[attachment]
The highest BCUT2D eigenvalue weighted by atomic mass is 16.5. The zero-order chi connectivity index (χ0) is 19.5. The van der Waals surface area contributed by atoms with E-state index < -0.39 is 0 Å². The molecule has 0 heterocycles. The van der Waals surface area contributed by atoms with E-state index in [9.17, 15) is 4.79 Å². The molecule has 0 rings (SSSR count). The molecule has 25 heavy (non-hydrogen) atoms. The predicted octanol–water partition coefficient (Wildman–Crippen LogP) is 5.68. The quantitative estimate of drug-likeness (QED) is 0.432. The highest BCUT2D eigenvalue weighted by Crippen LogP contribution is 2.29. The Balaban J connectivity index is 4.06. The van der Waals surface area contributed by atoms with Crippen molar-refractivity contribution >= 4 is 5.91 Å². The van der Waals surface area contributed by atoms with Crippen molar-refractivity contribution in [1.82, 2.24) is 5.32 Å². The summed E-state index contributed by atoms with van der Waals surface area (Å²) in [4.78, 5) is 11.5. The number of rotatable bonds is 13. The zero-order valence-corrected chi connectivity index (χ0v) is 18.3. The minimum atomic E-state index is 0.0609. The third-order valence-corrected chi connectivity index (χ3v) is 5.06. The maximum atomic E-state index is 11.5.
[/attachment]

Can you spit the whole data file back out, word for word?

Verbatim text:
The highest BCUT2D eigenvalue weighted by atomic mass is 16.5. The zero-order chi connectivity index (χ0) is 19.5. The van der Waals surface area contributed by atoms with E-state index < -0.39 is 0 Å². The molecule has 0 heterocycles. The van der Waals surface area contributed by atoms with E-state index in [9.17, 15) is 4.79 Å². The molecule has 0 rings (SSSR count). The molecule has 25 heavy (non-hydrogen) atoms. The predicted octanol–water partition coefficient (Wildman–Crippen LogP) is 5.68. The quantitative estimate of drug-likeness (QED) is 0.432. The highest BCUT2D eigenvalue weighted by Crippen LogP contribution is 2.29. The Balaban J connectivity index is 4.06. The van der Waals surface area contributed by atoms with Crippen molar-refractivity contribution >= 4 is 5.91 Å². The van der Waals surface area contributed by atoms with Crippen molar-refractivity contribution in [1.82, 2.24) is 5.32 Å². The summed E-state index contributed by atoms with van der Waals surface area (Å²) in [4.78, 5) is 11.5. The number of rotatable bonds is 13. The zero-order valence-corrected chi connectivity index (χ0v) is 18.3. The minimum atomic E-state index is 0.0609. The third-order valence-corrected chi connectivity index (χ3v) is 5.06. The maximum atomic E-state index is 11.5.